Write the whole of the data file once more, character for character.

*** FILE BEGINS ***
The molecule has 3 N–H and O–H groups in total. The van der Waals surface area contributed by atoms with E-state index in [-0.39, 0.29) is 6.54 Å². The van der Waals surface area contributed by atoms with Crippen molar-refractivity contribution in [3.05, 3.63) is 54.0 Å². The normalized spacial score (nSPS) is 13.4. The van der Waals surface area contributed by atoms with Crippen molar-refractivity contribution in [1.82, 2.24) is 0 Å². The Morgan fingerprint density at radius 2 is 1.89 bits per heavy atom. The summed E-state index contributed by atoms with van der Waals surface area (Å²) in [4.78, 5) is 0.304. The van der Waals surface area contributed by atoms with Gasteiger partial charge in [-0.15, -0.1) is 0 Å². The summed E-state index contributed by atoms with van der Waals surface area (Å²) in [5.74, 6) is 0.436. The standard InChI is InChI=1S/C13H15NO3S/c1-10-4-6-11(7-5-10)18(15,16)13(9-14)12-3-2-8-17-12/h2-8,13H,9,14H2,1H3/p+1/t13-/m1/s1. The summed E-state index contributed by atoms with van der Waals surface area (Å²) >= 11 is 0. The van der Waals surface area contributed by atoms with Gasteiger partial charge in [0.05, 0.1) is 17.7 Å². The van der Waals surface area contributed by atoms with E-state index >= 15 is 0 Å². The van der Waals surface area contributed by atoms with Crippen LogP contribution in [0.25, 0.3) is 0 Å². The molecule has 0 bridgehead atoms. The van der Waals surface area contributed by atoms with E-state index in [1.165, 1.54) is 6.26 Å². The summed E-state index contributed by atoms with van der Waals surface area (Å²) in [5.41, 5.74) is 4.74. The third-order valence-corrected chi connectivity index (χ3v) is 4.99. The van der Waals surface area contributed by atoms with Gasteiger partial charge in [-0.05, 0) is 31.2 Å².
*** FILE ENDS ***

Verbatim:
The molecule has 3 N–H and O–H groups in total. The van der Waals surface area contributed by atoms with E-state index in [-0.39, 0.29) is 6.54 Å². The van der Waals surface area contributed by atoms with Crippen molar-refractivity contribution in [3.05, 3.63) is 54.0 Å². The normalized spacial score (nSPS) is 13.4. The van der Waals surface area contributed by atoms with Crippen molar-refractivity contribution in [1.82, 2.24) is 0 Å². The Morgan fingerprint density at radius 2 is 1.89 bits per heavy atom. The summed E-state index contributed by atoms with van der Waals surface area (Å²) in [4.78, 5) is 0.304. The van der Waals surface area contributed by atoms with Gasteiger partial charge in [-0.15, -0.1) is 0 Å². The summed E-state index contributed by atoms with van der Waals surface area (Å²) in [5.74, 6) is 0.436. The standard InChI is InChI=1S/C13H15NO3S/c1-10-4-6-11(7-5-10)18(15,16)13(9-14)12-3-2-8-17-12/h2-8,13H,9,14H2,1H3/p+1/t13-/m1/s1. The summed E-state index contributed by atoms with van der Waals surface area (Å²) >= 11 is 0. The van der Waals surface area contributed by atoms with Gasteiger partial charge in [0.05, 0.1) is 17.7 Å². The van der Waals surface area contributed by atoms with E-state index >= 15 is 0 Å². The van der Waals surface area contributed by atoms with Crippen LogP contribution in [0.25, 0.3) is 0 Å². The molecule has 0 bridgehead atoms. The van der Waals surface area contributed by atoms with E-state index in [1.165, 1.54) is 6.26 Å². The summed E-state index contributed by atoms with van der Waals surface area (Å²) in [5.41, 5.74) is 4.74. The third-order valence-corrected chi connectivity index (χ3v) is 4.99. The van der Waals surface area contributed by atoms with Gasteiger partial charge in [-0.05, 0) is 31.2 Å².